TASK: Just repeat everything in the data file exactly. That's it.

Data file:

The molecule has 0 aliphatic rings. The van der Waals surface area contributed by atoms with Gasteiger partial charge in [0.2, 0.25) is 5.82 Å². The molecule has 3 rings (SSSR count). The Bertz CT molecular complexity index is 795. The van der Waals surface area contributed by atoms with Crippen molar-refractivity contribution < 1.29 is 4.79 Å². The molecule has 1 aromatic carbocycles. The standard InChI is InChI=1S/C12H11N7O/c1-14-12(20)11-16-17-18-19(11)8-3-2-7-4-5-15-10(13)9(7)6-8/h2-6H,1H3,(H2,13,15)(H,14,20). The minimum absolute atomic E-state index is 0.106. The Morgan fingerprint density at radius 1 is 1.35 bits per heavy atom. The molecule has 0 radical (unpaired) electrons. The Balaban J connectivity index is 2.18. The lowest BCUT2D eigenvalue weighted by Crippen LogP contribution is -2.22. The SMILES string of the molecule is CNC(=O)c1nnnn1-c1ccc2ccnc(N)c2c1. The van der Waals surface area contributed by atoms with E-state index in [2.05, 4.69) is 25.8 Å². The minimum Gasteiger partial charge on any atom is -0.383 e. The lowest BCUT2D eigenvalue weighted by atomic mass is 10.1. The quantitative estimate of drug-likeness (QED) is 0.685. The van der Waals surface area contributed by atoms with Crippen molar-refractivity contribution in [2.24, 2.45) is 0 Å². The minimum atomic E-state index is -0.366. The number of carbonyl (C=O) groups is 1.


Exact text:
The molecule has 0 aliphatic rings. The van der Waals surface area contributed by atoms with Gasteiger partial charge in [0.2, 0.25) is 5.82 Å². The molecule has 3 rings (SSSR count). The Bertz CT molecular complexity index is 795. The van der Waals surface area contributed by atoms with Crippen molar-refractivity contribution < 1.29 is 4.79 Å². The molecule has 1 aromatic carbocycles. The standard InChI is InChI=1S/C12H11N7O/c1-14-12(20)11-16-17-18-19(11)8-3-2-7-4-5-15-10(13)9(7)6-8/h2-6H,1H3,(H2,13,15)(H,14,20). The minimum absolute atomic E-state index is 0.106. The Morgan fingerprint density at radius 1 is 1.35 bits per heavy atom. The molecule has 0 radical (unpaired) electrons. The Balaban J connectivity index is 2.18. The lowest BCUT2D eigenvalue weighted by Crippen LogP contribution is -2.22. The SMILES string of the molecule is CNC(=O)c1nnnn1-c1ccc2ccnc(N)c2c1. The van der Waals surface area contributed by atoms with E-state index in [2.05, 4.69) is 25.8 Å². The minimum Gasteiger partial charge on any atom is -0.383 e. The lowest BCUT2D eigenvalue weighted by atomic mass is 10.1. The quantitative estimate of drug-likeness (QED) is 0.685. The van der Waals surface area contributed by atoms with Crippen molar-refractivity contribution in [2.24, 2.45) is 0 Å². The minimum atomic E-state index is -0.366. The number of carbonyl (C=O) groups is 1.